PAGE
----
We have seen a whirlwind of activity, attention, activism and acclaim for children and their books this week.
The opportunities to celebrate diversity every day in libraries culminated in the officially designated day for El día de los niños/El día de los libros (Children’s Day/Book Day) on April 30. Communities came together to explore and appreciate the rich texture that plurality contributes to their world. As the Día movement has grown, so has its recognition including the publication of an op-ed in this week’s Huffington Post which highlighted the paper The Importance of Diversity in Library Programs and Materials Collections for Children authored by Jamie Campbell Naidoo, PhD and recently adopted by the ALSC Board of Directors.
That importance was expressed exponentially this week when Twitter resounded with #WeNeedDiverseBooks though thoughtful, poignant, articulate posts by parents, teachers, librarians, book creators, and most effectively, children themselves. The groundswell of images, emotion and exuberance continue to resonate.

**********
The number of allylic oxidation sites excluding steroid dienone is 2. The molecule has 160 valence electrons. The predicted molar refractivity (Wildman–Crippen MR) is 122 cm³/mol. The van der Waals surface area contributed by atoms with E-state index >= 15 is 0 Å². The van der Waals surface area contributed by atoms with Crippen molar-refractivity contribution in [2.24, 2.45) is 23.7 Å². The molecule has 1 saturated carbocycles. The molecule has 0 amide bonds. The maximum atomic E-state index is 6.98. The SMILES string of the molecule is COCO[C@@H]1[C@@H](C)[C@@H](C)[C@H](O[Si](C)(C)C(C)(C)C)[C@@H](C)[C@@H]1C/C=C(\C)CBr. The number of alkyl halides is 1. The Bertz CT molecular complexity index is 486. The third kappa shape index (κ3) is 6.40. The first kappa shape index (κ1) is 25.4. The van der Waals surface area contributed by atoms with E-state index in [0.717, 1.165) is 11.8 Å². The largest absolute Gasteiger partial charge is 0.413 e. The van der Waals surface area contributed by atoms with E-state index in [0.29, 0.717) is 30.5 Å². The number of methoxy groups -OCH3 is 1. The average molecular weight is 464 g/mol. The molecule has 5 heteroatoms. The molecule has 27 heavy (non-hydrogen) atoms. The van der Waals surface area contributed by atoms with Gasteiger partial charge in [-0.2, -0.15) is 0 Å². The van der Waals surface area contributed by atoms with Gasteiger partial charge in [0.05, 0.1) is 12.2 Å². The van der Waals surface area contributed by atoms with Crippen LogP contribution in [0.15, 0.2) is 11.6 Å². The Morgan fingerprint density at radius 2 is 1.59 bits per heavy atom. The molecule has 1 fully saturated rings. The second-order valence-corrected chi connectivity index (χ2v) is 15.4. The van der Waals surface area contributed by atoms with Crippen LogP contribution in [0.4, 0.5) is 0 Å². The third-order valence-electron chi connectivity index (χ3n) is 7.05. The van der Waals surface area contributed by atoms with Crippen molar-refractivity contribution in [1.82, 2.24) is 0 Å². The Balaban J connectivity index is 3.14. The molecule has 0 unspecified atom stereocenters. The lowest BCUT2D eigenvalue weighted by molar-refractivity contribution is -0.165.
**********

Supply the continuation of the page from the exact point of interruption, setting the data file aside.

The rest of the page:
The perfect crescendo to this momentum occurred last night with Andrea Davis Pinkney’s stellar presentation of the May Hill Arbuthnot Lecture. As the audience followed her journey into reading and writing we were regaled with the family stories recorded in her “colorful notebooks”, awed by the “thin black line” of her literary influences, moved by her connections between the past and the present, and inspired by her commitment to a “rescue squad” for global literacy. The glory of the evening truly cannot be captured by my words. Luckily, it was recorded and the video will be available soon on the ALSC website. I invite you to savor every moment of the presentation and continue the fine work of this wonderful profession with renewed conviction.